Ankylosing Spondylitis, is it rare to have this so young?

  • 2 Replies

0 Members and 1 Guest are viewing this topic.


Offline Kmartinez15

  • First timers
  • *
  • 2
    • View Profile
Hello all,

I am curious if anyone has knowledge if this disease? I was diagnosed about 5 years ago when I was 34 years old. I have arthritis also in my hands and bursitis in one knee. My parents both have/had arthritis and I am also obese. I realize the weight doesn't help hoeever was told it is not the cause and losing weight will not be a cure. I basically wake up feeling like a car hit me each day am very stiff tense and sore in my neck shoulders and left side if lower back.

I am curious, is it rare to have AS at such a younger age?



Offline RD

  • Neilep Level Member
  • ******
  • 8185
    • View Profile
Re: Ankylosing Spondylitis, is it rare to have this so young?
« Reply #1 on: 05/05/2015 04:54:28 »
Q. Ankylosing Spondylitis, is it rare to have this so young? [34]

A. No ...

Quote from:
[Ankylosing Spondylitis] tends to first develop in teenagers and young adults. Most cases first start in people aged 20-30, with only a minority of cases first affecting adults over 45.

The arthritis in Ankylosing Spondylitis is not due to wear & tear, it's due to a genetic inflammatory autoimmune disease ...
« Last Edit: 05/05/2015 04:58:59 by RD »


Offline Atomic-S

  • Hero Member
  • *****
  • 960
    • View Profile
Re: Ankylosing Spondylitis, is it rare to have this so young?
« Reply #2 on: 09/05/2015 04:10:04 »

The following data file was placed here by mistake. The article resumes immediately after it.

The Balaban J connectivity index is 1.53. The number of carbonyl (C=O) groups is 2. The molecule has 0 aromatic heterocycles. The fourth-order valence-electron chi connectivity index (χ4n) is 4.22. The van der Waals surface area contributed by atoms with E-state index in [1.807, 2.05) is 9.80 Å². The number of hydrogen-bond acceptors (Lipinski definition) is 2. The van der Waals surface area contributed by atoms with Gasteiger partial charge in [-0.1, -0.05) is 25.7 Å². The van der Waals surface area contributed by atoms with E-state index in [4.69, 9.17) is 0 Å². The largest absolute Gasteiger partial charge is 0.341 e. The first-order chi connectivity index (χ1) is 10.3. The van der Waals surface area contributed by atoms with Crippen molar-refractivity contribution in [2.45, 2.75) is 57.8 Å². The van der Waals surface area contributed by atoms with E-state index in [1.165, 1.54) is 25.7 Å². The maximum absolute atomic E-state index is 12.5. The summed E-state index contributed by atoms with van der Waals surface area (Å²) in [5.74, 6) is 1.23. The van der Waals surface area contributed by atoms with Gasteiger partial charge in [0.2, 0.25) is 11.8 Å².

I can speak from some experience regarding this condition.  Upon contracting it, I learned from a certain controversial book that one physician had success treating the condition through a regime of raw food and allegen-identification.  The chiropractor I consulted early in the case also thought that a condition like that would, in a relatively young person, suggest a food allergy.  Following these leads, I eventually was able to identify food aggravants that, upon eliminating them from my diet, resulted in essential cure.  The offenders were chiefly wheat, and further experience suggests that the specific fraction of the wheat that could be responsible is the bran. In later years I also identified peanut butter as another major irritant, although raw peanuts do not seem to have as severe an effect.  I understand that wheat and peanuts are two things that many people have adverse reactions to.  Another thing that appeared to be involved was the lack of fats.  My other physician pointed out that fats were unhealthful for other reasons, but that pertained to high-cholesterol saturated fats.  The aforesaid book had strongly recommended fish oils, which I took for a time. Later I discovered that replacing some foods with fish resulted in noticeable improvements in the inflammation.  A third problem area that was eventually identified was poor elimination, during which symptoms were noticeably worse.  This was in agreement with the aforesaid controversial book, which had said that excellent elimination was a major feature in the treatment regimen they had recommended. A fourth area that I identified by experience was the time and manner of food intake. I learned that if I did not get my food, particularly things such as fish, on a proper daily schedule, it seemed to disturb my system in such a way that the inflammation flared.  All of the things just described have a common thread:  digestive disturbance.  They tell me that the spondylitis is triggered, fundamentally, by an irritated digestive system, and that by proper adjustment of the diet, the irritation is removed and the symptoms go away.  As for genetic causes:  that is very possible; in my anscestry there is one person who had this condition severely, although the condition has not been seen in known other relatives (but more conventional rheumatoid arthritis has been).  To say that the condition is caused by a dietary intolerance and to say that it is genetic is not a contradiction:  the patient inherits genes that gives him a dietary intolerance. The same diet in another patient might not affect him badly at all, or at least not in that way.  So, my advice to you is to assume that there may be some kind of a food allergy, possibly induced by excessive consumption of that food or by other problems such as poor elimination (note that the wheat and peanuts described earlier have been associated in some people with elimination problems), and, on that basis, work towards a diet that makes your digestive tract run as smoothly as possible.  Because people's genetic backgrounds differ, the exact dietary scenario I have described might not apply to you, so you should be open to experimentation. By the way, if the condition is food induced, a good test would be to go on a partial fast for several days, using only things such as fruit and gelatin desserts, to see if it relieves symptoms. If it does, then there is probably a food intolerance involved.